By Ben Freeland, Communications Advisor, Covenant Health Palliative Institute
Bill Zheng was only 17 years old and in high school when he suddenly found himself in the position of being his mother’s primary caregiver and healthcare advocate. She had been diagnosed with decompensated cirrhosis (severe scarring of the liver) resulting from Hepatitis B. With his father working long hours to support the family, his grandparents unable to speak English and no siblings to lighten the load, it fell to Bill to help his mother ― who suffered from schizophrenia and also spoke limited English ― navigate the health system.
After six months in hospital and no sign of improvement, Bill began investigating alternatives to aggressive treatment. When he heard about palliative care, he sought to learn more, eventually setting up palliative homecare for his mother.
His first meeting with the palliative care physician was a breath of fresh air, he says.
“All of a sudden, the conversation was about quality of life. I knew that what she valued most was being at home and eating the kinds of food she liked, and I was able to advocate for that. I’m happy she got the kind of care I knew she wanted.”
Bill’s mother died in May of 2022, a year and a half following her diagnosis. Bill’s caregiver journey led him into palliative care advocacy. Now 19 and a nursing student at the University of Calgary, he volunteers with the Covenant Health Palliative Institute’s public panel. He contributed his personal story to an online module called Understanding Palliative Care, launched recently on the institute’s Compassionate Alberta website.
“Palliative care is a wraparound service that covers social services together with medical treatment,” he explains. “It really takes into consideration a person’s social situation. I had no idea what to expect, but the first question the palliative physician asked was, ‘What do you want to see at this critical time?’ And from then on, we felt very supported ― on every level.”
Bill asserts that palliative care shouldn’t be viewed as giving up.
“Palliative care is not a death sentence. It’s patient-centered care that really prioritizes their values. It gives you a better chance of living not only better but longer. And the earlier it’s accessed, the better.”
Bill may have been thrust into a role that few teenagers find themselves in, but he didn’t have to walk this road alone.
“I had lots of support,” he says. “There was the hepatologist who introduced me to palliative care. There was the palliative care physician who talked me through the options. The palliative homecare nurse was the most caring person you could hope for. Thanks to her, we were able to do so much at home. I also had a grief counsellor, who helped me deal with the bereavement process.”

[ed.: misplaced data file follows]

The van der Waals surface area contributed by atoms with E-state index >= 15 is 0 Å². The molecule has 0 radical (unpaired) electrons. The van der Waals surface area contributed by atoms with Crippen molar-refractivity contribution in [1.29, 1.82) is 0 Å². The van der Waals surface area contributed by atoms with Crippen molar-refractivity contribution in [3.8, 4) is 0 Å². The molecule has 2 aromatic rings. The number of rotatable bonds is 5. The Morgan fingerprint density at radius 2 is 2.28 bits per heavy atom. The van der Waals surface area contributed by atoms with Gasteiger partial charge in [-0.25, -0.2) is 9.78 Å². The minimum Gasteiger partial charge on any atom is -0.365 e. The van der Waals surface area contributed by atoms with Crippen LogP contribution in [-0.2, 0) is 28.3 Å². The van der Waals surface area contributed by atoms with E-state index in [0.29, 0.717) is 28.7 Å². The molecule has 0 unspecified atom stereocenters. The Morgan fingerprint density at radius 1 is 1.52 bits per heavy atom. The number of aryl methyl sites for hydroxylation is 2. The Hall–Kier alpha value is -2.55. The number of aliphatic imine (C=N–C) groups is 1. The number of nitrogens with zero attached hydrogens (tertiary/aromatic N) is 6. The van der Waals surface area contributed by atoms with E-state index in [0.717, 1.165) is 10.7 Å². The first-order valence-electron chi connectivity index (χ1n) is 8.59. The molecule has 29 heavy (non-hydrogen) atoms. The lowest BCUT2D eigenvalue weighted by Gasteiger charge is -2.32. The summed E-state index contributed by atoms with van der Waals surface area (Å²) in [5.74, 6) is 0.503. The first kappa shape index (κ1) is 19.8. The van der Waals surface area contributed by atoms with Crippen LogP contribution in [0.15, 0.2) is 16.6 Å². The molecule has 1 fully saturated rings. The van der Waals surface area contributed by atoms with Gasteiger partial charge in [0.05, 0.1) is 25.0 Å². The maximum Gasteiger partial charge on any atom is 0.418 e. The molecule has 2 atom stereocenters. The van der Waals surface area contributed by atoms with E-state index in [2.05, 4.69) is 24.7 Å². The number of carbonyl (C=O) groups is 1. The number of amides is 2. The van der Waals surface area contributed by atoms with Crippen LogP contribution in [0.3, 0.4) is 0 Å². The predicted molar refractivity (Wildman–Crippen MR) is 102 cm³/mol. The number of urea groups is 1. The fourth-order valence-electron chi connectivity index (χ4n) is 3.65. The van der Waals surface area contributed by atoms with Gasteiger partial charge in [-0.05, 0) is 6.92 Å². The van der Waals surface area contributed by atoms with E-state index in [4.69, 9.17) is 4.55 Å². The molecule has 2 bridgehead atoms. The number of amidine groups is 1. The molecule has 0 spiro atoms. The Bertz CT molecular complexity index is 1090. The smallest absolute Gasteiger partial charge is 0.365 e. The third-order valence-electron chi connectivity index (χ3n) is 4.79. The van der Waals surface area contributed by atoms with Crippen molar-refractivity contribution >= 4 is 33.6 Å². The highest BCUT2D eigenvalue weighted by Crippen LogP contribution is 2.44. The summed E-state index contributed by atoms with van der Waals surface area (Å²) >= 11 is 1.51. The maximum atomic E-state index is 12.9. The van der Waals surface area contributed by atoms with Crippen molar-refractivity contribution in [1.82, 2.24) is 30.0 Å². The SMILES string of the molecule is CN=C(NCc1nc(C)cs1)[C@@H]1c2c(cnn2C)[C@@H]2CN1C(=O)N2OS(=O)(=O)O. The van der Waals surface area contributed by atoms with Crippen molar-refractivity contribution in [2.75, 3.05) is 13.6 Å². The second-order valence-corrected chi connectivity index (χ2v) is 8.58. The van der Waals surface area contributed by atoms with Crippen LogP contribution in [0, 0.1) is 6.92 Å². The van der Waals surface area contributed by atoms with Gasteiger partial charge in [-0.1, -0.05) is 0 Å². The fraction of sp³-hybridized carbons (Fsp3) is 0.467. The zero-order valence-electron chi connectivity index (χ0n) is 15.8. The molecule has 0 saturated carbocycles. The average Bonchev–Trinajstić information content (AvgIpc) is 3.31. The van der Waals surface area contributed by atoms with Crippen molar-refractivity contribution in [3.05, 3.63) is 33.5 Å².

He also notes that he received tremendous support from family friends and others in his network.
“Transportation was a challenge, but thankfully I was able to get rides to and from the hospital from family friends. I was also able to crash at a family friend’s house from time to time when I needed an escape from home. Also, all my teachers knew what was going on and were very supportive. I was excused from exams because of my mother’s death.”
This support, plus the knowledge that he had been a strong advocate for his mother, made the grieving process a lot easier than it otherwise would have been, he says.
“Thanks to my grief counsellor, and my own research, I understood anticipatory grief, and by the end, I had pretty much processed everything. The grieving process was made easier by the fact that I had been such a strong advocate ― both for my mother and myself.”
About Understanding Palliative Care
Understanding Palliative Care is a learning module developed by the Palliative Institute to improve public understanding of palliative care. It contains interactive content and incorporates the voices of three people who have personally benefited from palliative care.
Understanding Palliative Care was developed together with palliative care specialists from nursing, medicine and social work, with feedback from the public panel. The module highlights four areas of support ― physical, emotional, social and spiritual ― that palliative care offers as well as the benefits of early palliative care, typically received alongside other treatments. Its messaging is positive and aimed at encouraging people to appreciate the benefits of this often-misunderstood type of care.
To access Understanding Palliative Care, visit CompassionateAlberta.ca.